DEAR CAROLYN: My husband and I both come from very underprivileged backgrounds. Thanks to hard work and some incredible mentors, we were the first in our families to graduate from high school. We attended the same Ivy League university and now have graduate degrees and amazing jobs in our fields.
While we were students, we worked 30-plus hours a week at food-service jobs just to scrape by. The few hours a week we had outside of work and classes to study or sleep felt like a godsend. It's not pleasant to admit it, but we both felt really resentful of so many of our classmates, whose checks for tuition and living expenses seemed to fall from the sky.
Our problem is this: While we'd both love to start a family, we're terrified to do so. We're now in a position where we could afford to send our children to private schools, to pay for college, to go on vacations, to do all the things we didn't get to do when we were kids. And we're terrified our kids would turn out to be the same kind of entitled brats we so resented when we were students.
Would it be fair to raise kids the same way we were raised, even if it means they might have few privileges compared to their peers?
DEAR R.: Your hardship was genuine. Any ingrate-preventive hardship system you construct for your kids will be artificial, and kids are born with lasers in their eyeballs that make quick work of facades.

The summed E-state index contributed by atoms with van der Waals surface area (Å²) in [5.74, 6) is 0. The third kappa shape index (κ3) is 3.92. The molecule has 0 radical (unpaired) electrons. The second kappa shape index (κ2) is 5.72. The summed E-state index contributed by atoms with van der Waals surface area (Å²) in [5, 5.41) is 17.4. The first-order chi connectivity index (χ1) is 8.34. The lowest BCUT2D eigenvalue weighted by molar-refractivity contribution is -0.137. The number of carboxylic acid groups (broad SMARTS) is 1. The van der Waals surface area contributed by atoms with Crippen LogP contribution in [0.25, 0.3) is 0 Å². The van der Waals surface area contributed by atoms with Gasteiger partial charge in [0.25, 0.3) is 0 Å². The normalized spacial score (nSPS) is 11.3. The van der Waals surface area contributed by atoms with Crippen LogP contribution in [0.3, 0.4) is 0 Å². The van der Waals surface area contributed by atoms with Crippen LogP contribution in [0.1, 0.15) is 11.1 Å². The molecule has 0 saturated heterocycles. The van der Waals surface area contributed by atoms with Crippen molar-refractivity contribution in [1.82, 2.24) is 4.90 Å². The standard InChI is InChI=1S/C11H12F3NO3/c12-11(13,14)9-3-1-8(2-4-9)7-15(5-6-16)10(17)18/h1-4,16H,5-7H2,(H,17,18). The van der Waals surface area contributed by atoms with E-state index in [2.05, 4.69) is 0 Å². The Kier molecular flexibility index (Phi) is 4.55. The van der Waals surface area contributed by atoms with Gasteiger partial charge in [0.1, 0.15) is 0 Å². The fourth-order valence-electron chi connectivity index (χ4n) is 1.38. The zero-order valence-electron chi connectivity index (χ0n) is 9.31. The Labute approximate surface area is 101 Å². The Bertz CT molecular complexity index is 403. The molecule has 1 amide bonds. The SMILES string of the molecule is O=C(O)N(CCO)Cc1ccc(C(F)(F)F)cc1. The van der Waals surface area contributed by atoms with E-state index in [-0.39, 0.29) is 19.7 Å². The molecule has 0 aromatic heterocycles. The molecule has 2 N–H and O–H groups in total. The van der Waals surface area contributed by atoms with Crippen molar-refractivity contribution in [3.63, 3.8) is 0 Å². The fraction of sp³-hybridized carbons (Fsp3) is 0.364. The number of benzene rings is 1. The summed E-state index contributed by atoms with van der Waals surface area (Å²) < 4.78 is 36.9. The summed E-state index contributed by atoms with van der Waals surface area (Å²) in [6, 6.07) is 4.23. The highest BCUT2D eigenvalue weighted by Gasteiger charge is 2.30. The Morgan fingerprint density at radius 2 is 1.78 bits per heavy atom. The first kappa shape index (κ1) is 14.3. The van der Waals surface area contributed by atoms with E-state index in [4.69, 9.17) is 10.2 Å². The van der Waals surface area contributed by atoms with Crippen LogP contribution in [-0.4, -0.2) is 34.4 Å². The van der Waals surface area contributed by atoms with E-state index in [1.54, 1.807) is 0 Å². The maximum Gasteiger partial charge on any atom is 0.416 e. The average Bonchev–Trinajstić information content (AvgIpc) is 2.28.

How would you have felt those late nights over a pile of dishes had you known your parents were home resting their heads on soft pillows of cash?
There are ways besides material deprivation to raise kids who aren't jerks. You can teach them early to handle money through a small allowance and freedom to waste it, so they know how it feels to have nothing left when they want to buy something else.
You can make it clear early on that you'll buy them the basics and they can save their allowance/get jobs to buy luxuries, upgrades and to replace things carelessly lost or broken.
You can treat them from a young age as contributors to the household, with regular chores. You can get into the habit of praising hard work and resourcefulness, even when they fail, instead of just praising success. You can expose them to lives unlike your own and not just with a homeless-shelter stop every other Thanksgiving.
Don't make your kids suffer; just make sense. Talk to your husband about what kind of parents your circumstances allow you to be, good and bad, then shoot for the good. Any parent can talk values; authenticity is what makes them stick.